Inca Ice Maiden
Five hundred years later, science has provided us with a far deeper understanding of the Andes than the Incas had. We now know that the Andes are partially held up by the force of the impact of the Nazca Plate sliding beneath the South American Plate. The force of that impact, it turns out, acts as a kind of flying buttress, pushing the Andes skywards at the same time as helping to hold them up. The Andes themselves are actually a giant pile of the Earth’s crust, the ongoing remains of an enormous train wreck that is unending, the crust in some places thrust up more than 20,000 feet into the air. Not surprisingly, Peru and the other Andean countries possess great mineralogical wealth—and why wouldn’t they, with so much extra land mass? From the gold and silver of the conquistadors to the lead, copper, zinc, tin, bismuth and molybdenum of today, the mineral wealth of the Andes seems nearly inexhaustible.
The more global view that science has provided has also taught us other things. We now know, for example, that the Andes affect the continent’s entire climate—stopping the trade winds from reaching the Pacific Ocean and forcing humid air to instead dump their water onto the Andes’ eastern flanks. Three quarters of the silt that arrives at the mouth of the Amazon, as a consequence, consists of ground up bits of the Andes Mountains, moved there by a never ending torrent of the Amazon. In addition, because the Andes block the trade winds and because of the cold Humboldt Current sweeping up South America’s coast, Peru and Chile possess enormous stretches of bone-dry coast where it rarely, if ever, rains. Recently, scientists have also discovered that the Andes are a sort of species generator, much like the Galapagos Islands. Since each mountain peak possesses layer after superimposed layer of microhabitats, the mountains themselves resemble a kind of archipelago of islands, with the flora and fauna of each mountain sometimes getting cut off from the others. Thus, the Andes mountain chain acts as a sort of evolutionary pump, supercharging the planet’s biodiversity. Not surprisingly, a county like Peru has some of the highest biodiversity on the planet.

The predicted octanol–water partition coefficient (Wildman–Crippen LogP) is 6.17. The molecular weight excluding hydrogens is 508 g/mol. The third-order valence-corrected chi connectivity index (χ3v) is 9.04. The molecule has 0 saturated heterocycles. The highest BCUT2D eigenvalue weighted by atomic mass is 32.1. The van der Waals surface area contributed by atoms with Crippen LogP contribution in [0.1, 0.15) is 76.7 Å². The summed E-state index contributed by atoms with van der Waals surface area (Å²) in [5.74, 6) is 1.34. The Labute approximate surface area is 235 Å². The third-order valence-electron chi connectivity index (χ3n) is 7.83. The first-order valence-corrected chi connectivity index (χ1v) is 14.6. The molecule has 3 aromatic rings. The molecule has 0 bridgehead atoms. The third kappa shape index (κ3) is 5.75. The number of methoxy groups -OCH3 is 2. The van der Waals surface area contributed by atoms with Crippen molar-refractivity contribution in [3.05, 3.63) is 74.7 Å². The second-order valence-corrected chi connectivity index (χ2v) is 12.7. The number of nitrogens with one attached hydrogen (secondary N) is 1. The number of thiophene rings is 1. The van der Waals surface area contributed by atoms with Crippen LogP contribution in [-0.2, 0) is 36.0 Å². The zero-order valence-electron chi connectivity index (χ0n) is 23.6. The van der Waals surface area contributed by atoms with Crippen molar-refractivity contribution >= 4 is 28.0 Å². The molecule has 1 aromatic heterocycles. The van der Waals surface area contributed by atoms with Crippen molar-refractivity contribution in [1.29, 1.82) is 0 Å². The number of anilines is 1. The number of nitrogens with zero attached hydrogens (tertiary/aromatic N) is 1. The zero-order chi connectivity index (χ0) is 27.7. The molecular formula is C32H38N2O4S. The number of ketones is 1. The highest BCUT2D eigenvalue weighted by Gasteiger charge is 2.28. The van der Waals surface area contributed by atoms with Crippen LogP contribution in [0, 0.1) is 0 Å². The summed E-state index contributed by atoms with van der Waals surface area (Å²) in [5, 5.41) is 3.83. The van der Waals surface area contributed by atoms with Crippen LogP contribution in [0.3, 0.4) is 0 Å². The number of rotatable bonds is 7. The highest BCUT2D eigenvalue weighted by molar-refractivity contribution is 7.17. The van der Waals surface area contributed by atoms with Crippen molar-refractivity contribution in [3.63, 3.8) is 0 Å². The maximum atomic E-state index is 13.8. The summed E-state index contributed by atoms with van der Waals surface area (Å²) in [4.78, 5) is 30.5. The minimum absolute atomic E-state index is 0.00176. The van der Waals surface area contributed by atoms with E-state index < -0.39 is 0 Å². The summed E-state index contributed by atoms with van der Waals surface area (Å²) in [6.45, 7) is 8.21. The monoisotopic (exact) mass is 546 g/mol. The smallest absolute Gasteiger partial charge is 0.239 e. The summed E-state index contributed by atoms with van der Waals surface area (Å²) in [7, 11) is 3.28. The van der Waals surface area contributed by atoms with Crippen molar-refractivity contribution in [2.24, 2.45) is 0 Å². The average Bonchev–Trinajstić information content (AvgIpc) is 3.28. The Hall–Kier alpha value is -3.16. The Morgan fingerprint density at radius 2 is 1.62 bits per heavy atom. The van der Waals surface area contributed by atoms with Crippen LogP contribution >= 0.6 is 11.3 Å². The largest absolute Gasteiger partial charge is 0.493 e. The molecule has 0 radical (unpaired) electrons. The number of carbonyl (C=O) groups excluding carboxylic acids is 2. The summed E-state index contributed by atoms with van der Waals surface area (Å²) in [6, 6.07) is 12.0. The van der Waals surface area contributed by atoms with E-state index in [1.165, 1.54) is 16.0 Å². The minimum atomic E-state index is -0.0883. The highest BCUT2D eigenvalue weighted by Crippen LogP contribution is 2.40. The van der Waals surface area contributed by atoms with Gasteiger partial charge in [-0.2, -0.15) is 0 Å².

Today, however, the activities of the rest of the world have begun to impact life in even the remotest of Andean villages. And that is primarily because of the dramatic increase in the world’s population. When the first people stepped onto the South American continent, for example, only about four million human beings lived on Earth. Later, as the Ice Age began to retreat, the Earth’s population had increased to about fifteen million—about the present day population of the city of Los Angeles, California. Today, Homo sapiens has reached the extraordinary milestone of more than seven billion members and its population continues to grow. Meanwhile, more than a billion cars now ply the Earth’s highways, spewing out CO2 and contributing to the rise in the Earth’s temperature. Now, not only are glaciers melting throughout the Andes, but so are glaciers around the world, in addition to the rapidly accelerating melting of the twin polar ice caps—the last great thermo-regulators on Earth.
Five hundred years ago, beset by environmental problems they didn’t understand, the Incas made sacrifices to their gods. They did so in order to try and reestablish harmony to their world. Unlike the Incas, however, we have vastly more knowledge about the world than they did and have also created many of our most pressing environmental problems ourselves. And yet we often seem reluctant to do anything about them. If there is one thing we’ve learned, however, it is this: cultures that ignored their negative impacts upon their environments have often vanished, leaving only the ruins of their once magnificent civilizations behind. Will we follow in their footsteps—or will we strive to restore balance to the very planet that has given us life? It’s up to us to decide.